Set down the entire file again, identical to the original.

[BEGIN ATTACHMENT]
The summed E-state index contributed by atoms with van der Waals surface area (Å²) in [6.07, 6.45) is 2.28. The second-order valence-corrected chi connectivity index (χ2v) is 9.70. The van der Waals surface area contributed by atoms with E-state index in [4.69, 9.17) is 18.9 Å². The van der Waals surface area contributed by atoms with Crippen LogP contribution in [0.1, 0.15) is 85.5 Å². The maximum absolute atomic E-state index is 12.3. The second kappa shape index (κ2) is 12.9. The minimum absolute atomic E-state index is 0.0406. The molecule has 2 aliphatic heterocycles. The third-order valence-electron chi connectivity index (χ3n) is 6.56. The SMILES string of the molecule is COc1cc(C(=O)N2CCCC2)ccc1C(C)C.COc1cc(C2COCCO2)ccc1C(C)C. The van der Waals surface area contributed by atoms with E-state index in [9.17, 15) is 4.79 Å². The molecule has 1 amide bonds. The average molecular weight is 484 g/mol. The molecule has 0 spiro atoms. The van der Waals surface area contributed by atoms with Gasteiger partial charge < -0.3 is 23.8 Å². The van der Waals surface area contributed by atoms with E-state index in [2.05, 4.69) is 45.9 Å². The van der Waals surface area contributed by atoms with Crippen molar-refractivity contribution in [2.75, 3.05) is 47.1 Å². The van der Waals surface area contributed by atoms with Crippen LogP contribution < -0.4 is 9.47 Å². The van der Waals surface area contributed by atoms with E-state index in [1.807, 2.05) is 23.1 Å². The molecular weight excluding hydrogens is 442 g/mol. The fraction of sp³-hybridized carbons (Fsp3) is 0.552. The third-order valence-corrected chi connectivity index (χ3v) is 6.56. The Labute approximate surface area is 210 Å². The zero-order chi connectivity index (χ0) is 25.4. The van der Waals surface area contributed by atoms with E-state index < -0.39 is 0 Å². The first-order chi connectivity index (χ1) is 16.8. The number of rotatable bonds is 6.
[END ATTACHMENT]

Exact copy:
The summed E-state index contributed by atoms with van der Waals surface area (Å²) in [6.07, 6.45) is 2.28. The second-order valence-corrected chi connectivity index (χ2v) is 9.70. The van der Waals surface area contributed by atoms with E-state index in [4.69, 9.17) is 18.9 Å². The van der Waals surface area contributed by atoms with Crippen LogP contribution in [0.1, 0.15) is 85.5 Å². The maximum absolute atomic E-state index is 12.3. The second kappa shape index (κ2) is 12.9. The minimum absolute atomic E-state index is 0.0406. The molecule has 2 aliphatic heterocycles. The third-order valence-electron chi connectivity index (χ3n) is 6.56. The SMILES string of the molecule is COc1cc(C(=O)N2CCCC2)ccc1C(C)C.COc1cc(C2COCCO2)ccc1C(C)C. The van der Waals surface area contributed by atoms with E-state index in [9.17, 15) is 4.79 Å². The molecule has 1 amide bonds. The average molecular weight is 484 g/mol. The molecule has 0 spiro atoms. The van der Waals surface area contributed by atoms with Gasteiger partial charge < -0.3 is 23.8 Å². The van der Waals surface area contributed by atoms with E-state index in [2.05, 4.69) is 45.9 Å². The van der Waals surface area contributed by atoms with Crippen molar-refractivity contribution in [2.75, 3.05) is 47.1 Å². The van der Waals surface area contributed by atoms with Crippen LogP contribution < -0.4 is 9.47 Å². The van der Waals surface area contributed by atoms with E-state index in [1.807, 2.05) is 23.1 Å². The molecular weight excluding hydrogens is 442 g/mol. The fraction of sp³-hybridized carbons (Fsp3) is 0.552. The third-order valence-corrected chi connectivity index (χ3v) is 6.56. The Labute approximate surface area is 210 Å². The zero-order chi connectivity index (χ0) is 25.4. The van der Waals surface area contributed by atoms with E-state index < -0.39 is 0 Å². The first-order chi connectivity index (χ1) is 16.8. The number of rotatable bonds is 6.